Case Study – National Institute of Biological Standard and Control (NIBSC)

Case Study – National Institute of Biological Standard and Control (NIBSC)

On the right track

The search for the perfect sample storage led one leading standards laboratory to try ItemTracker

Article first published: 01 July 2005

The National Institute for Biological Standards and Control (NIBSC) has for several years been involved in moving the recording of sample information from traditional paper-based and individual electronic systems, to a single cohesive and accessible electronic system. The aim is to access all information on all stored samples easily from anywhere within the Institute.
We discussed with Pam Pipkin, Scientific Support Manager at NIBSC, how they have implemented this throughout the Institute.

NIBSC is the leading World Health Organisation (WHO) international standards laboratory and responsible for both creating and preserving reference materials and 95% of the world’s international standards for biological medicines.

It has been producing biological products since the 1950s and has a massive archive totaling approximately two million samples. These include clotting agents, such as thrombin and Factor VIII, more than 100 hormones, reference allergens such as bee venom, ragweed and birch pollen, biotherapeutics such as interferon and TNF alpha used for rheumatoid arthritis, reagents used in work on HIV/Aids, resources for work on CJD and also bacterial and viral vaccines, many of which are live.

Historically, recording of information about samples at the Institute was the domain of the scientist in charge of each area. Methods ranged from memorising the information or writing it down, to more advanced spreadsheets and databases. This somewhat disjointed approach made central analysis, i.e. keeping track of the numbers of samples, their location and that of the information relating to them, virtually impossible. This inevitably resulted in time wasted tracking down certain samples and the corresponding documentation. And, sometimes problems arose when individual scientists left the Institute if they failed to leave clear and accessible information about the material they had stored.

The building of the NIBSC Cryogenic Storage Unit (CSU) provided the perfect opportunity to sort through the material being stored. An inventory control system was clearly required and the hunt was on for a single cohesive electronic system that would be responsible for tracking and recording information on all of the samples in the CSU and subsequently for the majority of cold storage throughout the Institute.

Before the search for a system began, meetings were held amongst key personnel to draw up a list of requirements. The system had to be user friendly to the people in the laboratories, but also have the functionality required by management to control and audit samples. It also needed to easily show what samples were being held where and what information was available about them.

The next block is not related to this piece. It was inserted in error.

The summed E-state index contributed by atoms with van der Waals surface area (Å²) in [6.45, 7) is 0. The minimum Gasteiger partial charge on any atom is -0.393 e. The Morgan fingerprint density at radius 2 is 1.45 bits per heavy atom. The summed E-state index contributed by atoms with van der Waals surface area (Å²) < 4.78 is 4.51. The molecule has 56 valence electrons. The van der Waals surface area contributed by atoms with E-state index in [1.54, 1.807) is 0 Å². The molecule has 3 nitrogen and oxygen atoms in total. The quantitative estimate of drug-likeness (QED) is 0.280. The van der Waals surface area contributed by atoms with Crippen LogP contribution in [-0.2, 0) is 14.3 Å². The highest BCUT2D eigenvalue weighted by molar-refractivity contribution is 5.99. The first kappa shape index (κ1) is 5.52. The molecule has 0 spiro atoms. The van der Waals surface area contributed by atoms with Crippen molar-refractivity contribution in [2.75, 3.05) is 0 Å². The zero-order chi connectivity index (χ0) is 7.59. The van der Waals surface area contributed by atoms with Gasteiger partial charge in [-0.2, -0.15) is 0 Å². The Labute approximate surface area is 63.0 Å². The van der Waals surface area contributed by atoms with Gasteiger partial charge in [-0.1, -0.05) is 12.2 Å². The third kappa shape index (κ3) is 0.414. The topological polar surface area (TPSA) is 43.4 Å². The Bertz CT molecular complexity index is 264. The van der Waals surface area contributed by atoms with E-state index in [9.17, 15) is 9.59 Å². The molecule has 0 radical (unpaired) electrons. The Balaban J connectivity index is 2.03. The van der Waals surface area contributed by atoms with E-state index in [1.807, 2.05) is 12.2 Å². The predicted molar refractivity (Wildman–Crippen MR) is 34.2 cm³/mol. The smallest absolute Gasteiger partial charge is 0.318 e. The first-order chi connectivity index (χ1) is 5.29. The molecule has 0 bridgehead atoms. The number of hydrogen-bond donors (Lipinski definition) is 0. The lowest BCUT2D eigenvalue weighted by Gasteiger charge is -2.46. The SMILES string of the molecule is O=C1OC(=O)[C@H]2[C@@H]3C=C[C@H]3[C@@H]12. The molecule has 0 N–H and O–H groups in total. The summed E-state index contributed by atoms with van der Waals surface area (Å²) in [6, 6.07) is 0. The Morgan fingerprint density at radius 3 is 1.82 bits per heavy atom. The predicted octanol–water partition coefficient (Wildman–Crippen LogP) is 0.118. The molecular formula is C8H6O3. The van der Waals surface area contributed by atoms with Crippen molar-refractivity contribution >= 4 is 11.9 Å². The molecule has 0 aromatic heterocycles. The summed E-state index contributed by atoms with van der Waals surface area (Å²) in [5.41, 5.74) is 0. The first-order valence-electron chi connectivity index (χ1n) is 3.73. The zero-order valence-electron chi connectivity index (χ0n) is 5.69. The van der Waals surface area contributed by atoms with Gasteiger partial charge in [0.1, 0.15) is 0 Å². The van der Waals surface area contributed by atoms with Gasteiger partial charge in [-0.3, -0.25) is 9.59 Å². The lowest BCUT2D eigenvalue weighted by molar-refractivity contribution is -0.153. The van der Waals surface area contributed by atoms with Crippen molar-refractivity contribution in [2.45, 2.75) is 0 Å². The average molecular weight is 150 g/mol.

The first decision was whether to build a system or purchase an off-the-shelf product. The general feeling was that if there was an existing product flexible enough to accommodate their requirements then it would be better to buy an off-the-shelf system. However, the software had to fulfil all their present requirements and have the facility to be custom programmed to cover any unforeseen eventualities. The company supplying the solution needed to be able to demonstrate that it could provide superior long term support and quality training on an ‘as needed’ basis and meet both the current and future needs of the Institute.

To further ensure that the Institute purchased a product that was fully supported into the future, negotiations also included a risk analysis of what would happen in this eventuality. This revolved around an escrow agreement that ensured the source code would become available to them in such a situation allowing them to further develop the system if needed.

A major requirement was to be able to put samples from all departments on the system but restrict who could view all the data. This prevented the possibility of samples being seen or tampered with but allowed the management to see the full range of samples held by the Institute.

The software also had to be able to show if space was available for new samples and, if so, where the spaces were. Traditionally, with every scientist personally recording information on their systems, the only way to know what space was available in a particular freezer or vessel was by physically checking, wasting time.

During the market search, the possibilities and advantages of bar coding became apparent, and this was added to the specification. Also a system that facilitated the scanning and linking of documents became first a ‘wish’ and then a ‘must’ for the software system.